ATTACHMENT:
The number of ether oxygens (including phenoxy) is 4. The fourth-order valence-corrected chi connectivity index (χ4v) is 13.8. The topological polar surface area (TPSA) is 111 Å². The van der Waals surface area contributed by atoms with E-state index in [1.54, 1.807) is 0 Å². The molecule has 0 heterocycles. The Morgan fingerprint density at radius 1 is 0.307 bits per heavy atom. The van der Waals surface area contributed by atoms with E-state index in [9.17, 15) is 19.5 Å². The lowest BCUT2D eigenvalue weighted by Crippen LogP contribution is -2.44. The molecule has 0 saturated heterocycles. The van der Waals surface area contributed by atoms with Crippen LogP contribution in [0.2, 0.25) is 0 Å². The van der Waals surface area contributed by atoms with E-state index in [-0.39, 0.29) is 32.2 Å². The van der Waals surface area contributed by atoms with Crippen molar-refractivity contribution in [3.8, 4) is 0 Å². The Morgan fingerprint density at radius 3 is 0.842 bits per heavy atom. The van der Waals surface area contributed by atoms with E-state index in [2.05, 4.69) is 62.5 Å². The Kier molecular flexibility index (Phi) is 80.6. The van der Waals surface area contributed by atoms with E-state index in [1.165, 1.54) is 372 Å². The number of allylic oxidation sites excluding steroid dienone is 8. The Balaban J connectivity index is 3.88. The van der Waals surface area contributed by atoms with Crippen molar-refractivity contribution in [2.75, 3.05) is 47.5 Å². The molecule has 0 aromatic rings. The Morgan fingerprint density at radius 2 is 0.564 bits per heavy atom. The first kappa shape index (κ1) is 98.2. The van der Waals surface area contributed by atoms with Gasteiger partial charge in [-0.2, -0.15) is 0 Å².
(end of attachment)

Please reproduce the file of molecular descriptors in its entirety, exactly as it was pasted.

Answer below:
The number of ether oxygens (including phenoxy) is 4. The fourth-order valence-corrected chi connectivity index (χ4v) is 13.8. The topological polar surface area (TPSA) is 111 Å². The van der Waals surface area contributed by atoms with E-state index in [1.54, 1.807) is 0 Å². The molecule has 0 heterocycles. The Morgan fingerprint density at radius 1 is 0.307 bits per heavy atom. The van der Waals surface area contributed by atoms with E-state index in [9.17, 15) is 19.5 Å². The lowest BCUT2D eigenvalue weighted by Crippen LogP contribution is -2.44. The molecule has 0 saturated heterocycles. The van der Waals surface area contributed by atoms with Crippen LogP contribution in [0.2, 0.25) is 0 Å². The van der Waals surface area contributed by atoms with E-state index in [-0.39, 0.29) is 32.2 Å². The van der Waals surface area contributed by atoms with Crippen molar-refractivity contribution in [3.8, 4) is 0 Å². The Morgan fingerprint density at radius 3 is 0.842 bits per heavy atom. The van der Waals surface area contributed by atoms with E-state index in [2.05, 4.69) is 62.5 Å². The Kier molecular flexibility index (Phi) is 80.6. The van der Waals surface area contributed by atoms with E-state index in [1.165, 1.54) is 372 Å². The number of allylic oxidation sites excluding steroid dienone is 8. The Balaban J connectivity index is 3.88. The van der Waals surface area contributed by atoms with Crippen molar-refractivity contribution in [2.75, 3.05) is 47.5 Å². The molecule has 0 aromatic rings. The Morgan fingerprint density at radius 2 is 0.564 bits per heavy atom. The first kappa shape index (κ1) is 98.2. The van der Waals surface area contributed by atoms with Gasteiger partial charge in [-0.2, -0.15) is 0 Å².